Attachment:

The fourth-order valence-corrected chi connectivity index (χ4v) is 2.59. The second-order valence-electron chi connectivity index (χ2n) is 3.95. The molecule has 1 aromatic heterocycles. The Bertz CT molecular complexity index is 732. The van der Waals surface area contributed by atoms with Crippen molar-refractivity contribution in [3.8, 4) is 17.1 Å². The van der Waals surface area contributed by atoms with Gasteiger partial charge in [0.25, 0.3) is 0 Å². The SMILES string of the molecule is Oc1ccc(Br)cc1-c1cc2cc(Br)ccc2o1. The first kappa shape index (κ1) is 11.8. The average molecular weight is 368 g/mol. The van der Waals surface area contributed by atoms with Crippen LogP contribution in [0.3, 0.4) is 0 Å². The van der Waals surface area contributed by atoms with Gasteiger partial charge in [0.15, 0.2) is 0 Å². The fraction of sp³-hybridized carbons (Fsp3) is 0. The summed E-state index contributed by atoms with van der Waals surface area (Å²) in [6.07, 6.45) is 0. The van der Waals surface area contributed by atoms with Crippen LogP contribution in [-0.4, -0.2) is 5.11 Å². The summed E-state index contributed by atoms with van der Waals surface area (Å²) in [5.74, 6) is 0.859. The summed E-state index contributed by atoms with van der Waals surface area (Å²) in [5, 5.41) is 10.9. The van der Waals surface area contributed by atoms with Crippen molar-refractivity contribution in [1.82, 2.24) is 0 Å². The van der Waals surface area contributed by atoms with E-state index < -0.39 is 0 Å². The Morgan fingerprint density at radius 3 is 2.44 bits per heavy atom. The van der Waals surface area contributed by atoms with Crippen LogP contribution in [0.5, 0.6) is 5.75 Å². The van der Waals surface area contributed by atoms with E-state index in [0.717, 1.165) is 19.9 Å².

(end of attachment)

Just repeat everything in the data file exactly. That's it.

The fourth-order valence-corrected chi connectivity index (χ4v) is 2.59. The second-order valence-electron chi connectivity index (χ2n) is 3.95. The molecule has 1 aromatic heterocycles. The Bertz CT molecular complexity index is 732. The van der Waals surface area contributed by atoms with Crippen molar-refractivity contribution in [3.8, 4) is 17.1 Å². The van der Waals surface area contributed by atoms with Gasteiger partial charge in [0.25, 0.3) is 0 Å². The SMILES string of the molecule is Oc1ccc(Br)cc1-c1cc2cc(Br)ccc2o1. The first kappa shape index (κ1) is 11.8. The average molecular weight is 368 g/mol. The van der Waals surface area contributed by atoms with Crippen LogP contribution in [0.3, 0.4) is 0 Å². The van der Waals surface area contributed by atoms with Gasteiger partial charge in [0.15, 0.2) is 0 Å². The fraction of sp³-hybridized carbons (Fsp3) is 0. The summed E-state index contributed by atoms with van der Waals surface area (Å²) in [6.07, 6.45) is 0. The van der Waals surface area contributed by atoms with Crippen LogP contribution in [-0.4, -0.2) is 5.11 Å². The summed E-state index contributed by atoms with van der Waals surface area (Å²) in [5.74, 6) is 0.859. The summed E-state index contributed by atoms with van der Waals surface area (Å²) in [5, 5.41) is 10.9. The van der Waals surface area contributed by atoms with Crippen molar-refractivity contribution in [1.82, 2.24) is 0 Å². The van der Waals surface area contributed by atoms with E-state index < -0.39 is 0 Å². The Morgan fingerprint density at radius 3 is 2.44 bits per heavy atom. The van der Waals surface area contributed by atoms with Crippen LogP contribution in [0.5, 0.6) is 5.75 Å². The van der Waals surface area contributed by atoms with E-state index in [0.717, 1.165) is 19.9 Å².